I don’t think it needs to be any more than that.

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This question — especially with the normative “should” — is definitely one of those sorts of threads that could spur numerous hot-takes and endless discussion. I’m going to slightly adjust the title to the descriptive “What is Julia used for?” and set a close timer.

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JuMP puts Julia at the top for mathematical optimization – heavily used in the energy industry https://jump.dev/.

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A post was merged into an existing topic: Time limits for unfocused discourse threads?

If you take a look at the frameworks you mentioned, they are composed of components in many distinct languages. For example, below is the composition of SciPy, which serves as the base for scikitlearn.

image

Tensorflow and PyTorch are each about half C++ and half Python. This can create challenging hurtles for development and maintainence.

If you take a look at FluxML.jl for example, you will see it is written entirely in Julia. This is true of many Julia packages.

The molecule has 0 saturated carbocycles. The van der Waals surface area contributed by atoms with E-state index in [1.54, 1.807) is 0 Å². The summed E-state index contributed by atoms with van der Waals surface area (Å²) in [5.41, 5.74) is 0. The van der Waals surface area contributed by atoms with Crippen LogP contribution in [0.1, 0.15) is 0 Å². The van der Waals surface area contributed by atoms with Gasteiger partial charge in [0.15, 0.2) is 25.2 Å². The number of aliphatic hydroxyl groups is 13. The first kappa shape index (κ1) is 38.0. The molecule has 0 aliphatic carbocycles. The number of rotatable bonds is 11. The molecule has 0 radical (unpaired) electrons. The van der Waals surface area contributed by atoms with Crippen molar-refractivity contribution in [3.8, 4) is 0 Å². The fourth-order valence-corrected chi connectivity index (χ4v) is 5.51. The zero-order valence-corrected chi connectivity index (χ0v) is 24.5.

image

I use Julia when it makes sense to have everything in one coherent language rather than many. In my work, this occurs when I’m doing research or scientific computing. That is I am trying to do tasks that have not been clearly done before. That may include classic ML, DNNs, GNNs, or LLMs.

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I’m one of the developers of the data visualization framework Makie.jl and for such a package, Julia’s mix of dynamic nature plus compilation of fast code is great. Just an example, in CairoMakie when we want to draw a scatter plot, we first convert the color information we get from the user to a common format, usually a vector of RGBA values Makie.jl/CairoMakie/src/primitives.jl at master · MakieOrg/Makie.jl · GitHub. For this, you need dynamic code because these colors could really be anything, "red", ("red", 0.3), RGBf(1, 0, 0), any AbstractVector of any colors, etc. Makes it very flexible for the user.

But after conversion, when we have a nice RGBA vector, we can broadcast over everything in a compiled loop Makie.jl/CairoMakie/src/primitives.jl at master · MakieOrg/Makie.jl · GitHub and call Cairo’s C routines with super low overhead.

We can move freely in this dynamic/static continuum, wherever we need more performance, we move further to static. Wherever we need more freedom or know less about what the user might do, we make things more dynamic.